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|Case Number:||Elc Civil Suit 580 of 2014|
|Parties:||Benjamin Mapi Ole Partimo v Naisenyu Parngarwa Mutunkei|
|Date Delivered:||09 Dec 2014|
|Court:||Environment and Land Court at Nairobi|
|Citation:||Benjamin Mapi Ole Partimo v Naisenyu Parngarwa Mutunkei  eKLR|
|Court Division:||Land and Environment|
|Case Outcome:||Plaintiff’s Notice of Motion Allowed|
|Disclaimer:||The information contained in the above segment is not part of the judicial opinion delivered by the Court. The metadata has been prepared by Kenya Law as a guide in understanding the subject of the judicial opinion. Kenya Law makes no warranties as to the comprehensiveness or accuracy of the information|
REPUBLIC OF KENYA
ENVIRONMENTAL AND LAND COURT AT NAIROBI
ELC CIVIL SUIT NO. 580 OF 2014
BENJAMIN MAPI OLE PARTIMO.........................…….. PLAINTIFF
NAISENYU PARNGARWA MUTUNKEI..............……... DEFENDANT
The Plaintiff's Application
The application before this Court for determination is a Notice of Motion dated 16thApril 2014 filed by the Plaintiff in which he is seeking the following orders:
The application is supported by an affidavit sworn by the Plaintiff on 16thApril 2014 and a further affidavit he swore on 4th August 2014, wherein he stated that he is the legally registered owner of the suit property, and he attached a copy of his title. Further that he lost and/or misplaced his title deed on or about January 2013, and that he sought help from the Land Registrar of Kajiado Lands Office who advised him to obtain a police abstract to ascertain the loss; swear an affidavit confirming the loss; procure advertisement of the loss of title deed in two (2) national newspapers with wide circulation, and pay the requisite charges for publication in the Kenya Gazette.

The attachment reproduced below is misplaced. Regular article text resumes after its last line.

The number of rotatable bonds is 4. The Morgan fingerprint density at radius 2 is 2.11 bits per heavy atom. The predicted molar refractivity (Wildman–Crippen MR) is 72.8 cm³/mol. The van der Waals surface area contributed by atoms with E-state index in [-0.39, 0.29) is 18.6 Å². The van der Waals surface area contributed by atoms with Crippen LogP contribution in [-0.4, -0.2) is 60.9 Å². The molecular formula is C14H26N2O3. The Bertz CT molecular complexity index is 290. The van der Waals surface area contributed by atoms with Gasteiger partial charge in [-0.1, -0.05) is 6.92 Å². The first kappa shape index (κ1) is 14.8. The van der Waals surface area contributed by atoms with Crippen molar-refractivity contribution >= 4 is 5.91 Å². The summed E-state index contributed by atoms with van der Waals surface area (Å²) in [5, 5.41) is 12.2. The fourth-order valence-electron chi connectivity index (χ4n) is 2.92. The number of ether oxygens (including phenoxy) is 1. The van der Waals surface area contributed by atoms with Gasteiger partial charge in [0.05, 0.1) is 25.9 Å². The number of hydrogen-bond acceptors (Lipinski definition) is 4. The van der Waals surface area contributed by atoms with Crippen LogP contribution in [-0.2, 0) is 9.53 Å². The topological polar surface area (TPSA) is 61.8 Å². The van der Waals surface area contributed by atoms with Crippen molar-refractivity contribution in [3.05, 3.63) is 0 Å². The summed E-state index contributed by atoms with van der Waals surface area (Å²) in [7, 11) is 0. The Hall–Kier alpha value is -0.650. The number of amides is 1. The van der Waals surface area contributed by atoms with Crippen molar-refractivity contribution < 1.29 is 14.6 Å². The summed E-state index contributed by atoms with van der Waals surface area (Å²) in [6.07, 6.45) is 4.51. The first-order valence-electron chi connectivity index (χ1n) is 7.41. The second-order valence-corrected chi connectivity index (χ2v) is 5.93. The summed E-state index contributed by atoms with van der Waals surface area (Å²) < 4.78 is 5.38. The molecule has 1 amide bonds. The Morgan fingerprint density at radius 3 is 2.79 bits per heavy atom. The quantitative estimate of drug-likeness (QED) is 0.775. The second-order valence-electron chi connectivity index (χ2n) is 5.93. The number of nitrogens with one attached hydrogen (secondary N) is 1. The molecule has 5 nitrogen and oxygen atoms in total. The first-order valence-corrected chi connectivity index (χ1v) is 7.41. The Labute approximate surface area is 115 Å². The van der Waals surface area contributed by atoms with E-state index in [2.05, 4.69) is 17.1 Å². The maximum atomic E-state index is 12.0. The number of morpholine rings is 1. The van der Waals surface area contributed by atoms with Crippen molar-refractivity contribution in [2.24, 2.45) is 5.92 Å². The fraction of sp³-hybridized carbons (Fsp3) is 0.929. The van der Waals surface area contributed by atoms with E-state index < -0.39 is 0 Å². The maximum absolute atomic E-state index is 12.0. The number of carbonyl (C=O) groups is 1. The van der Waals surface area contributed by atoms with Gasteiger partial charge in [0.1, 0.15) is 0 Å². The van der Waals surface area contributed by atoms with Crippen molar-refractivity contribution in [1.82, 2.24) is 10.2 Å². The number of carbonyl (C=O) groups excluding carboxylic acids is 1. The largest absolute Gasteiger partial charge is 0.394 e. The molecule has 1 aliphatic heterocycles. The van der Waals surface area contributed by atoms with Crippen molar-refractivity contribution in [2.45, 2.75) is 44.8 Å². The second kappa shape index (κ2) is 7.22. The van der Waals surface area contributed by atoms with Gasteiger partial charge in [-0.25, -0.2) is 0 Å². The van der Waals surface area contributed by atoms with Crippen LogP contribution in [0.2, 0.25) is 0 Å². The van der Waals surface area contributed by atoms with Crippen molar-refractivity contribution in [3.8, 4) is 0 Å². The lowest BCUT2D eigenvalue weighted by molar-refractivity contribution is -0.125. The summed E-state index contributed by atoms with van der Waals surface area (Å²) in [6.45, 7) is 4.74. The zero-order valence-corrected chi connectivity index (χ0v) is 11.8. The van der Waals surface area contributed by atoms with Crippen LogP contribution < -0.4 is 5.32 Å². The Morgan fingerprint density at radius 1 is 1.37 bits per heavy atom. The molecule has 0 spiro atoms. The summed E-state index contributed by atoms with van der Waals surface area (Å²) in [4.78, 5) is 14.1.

The Plaintiff stated that he duly complied with all these requirements and the Gazette Notice was published in the Kenya Gazette issue of 8th November 2013. He annexed copies of the advertisements and Kenya Gazette. The Plaintiff further stated that after the expiry of the statutory sixty (60) days he went to Kajiado Lands Office on 8th January 2014 to enquire when he would collect his new title deed, and was informed that that the Defendant had attempted to lodge a transfer in the intervening period before the expiry of the Gazette Notice.
The Plaintiff denied ever selling the suit property to the Defendant, or attending the Land Control Board to obtain consent to transfer his land or executing any transfer forms/documents in favour of anybody whatsoever . He also stated that the Defendant has procured the original title deed to the suit property and that he is apprehensive that she may deal fraudulently, illegally and/or treacherously with it.
The Defendant’s Response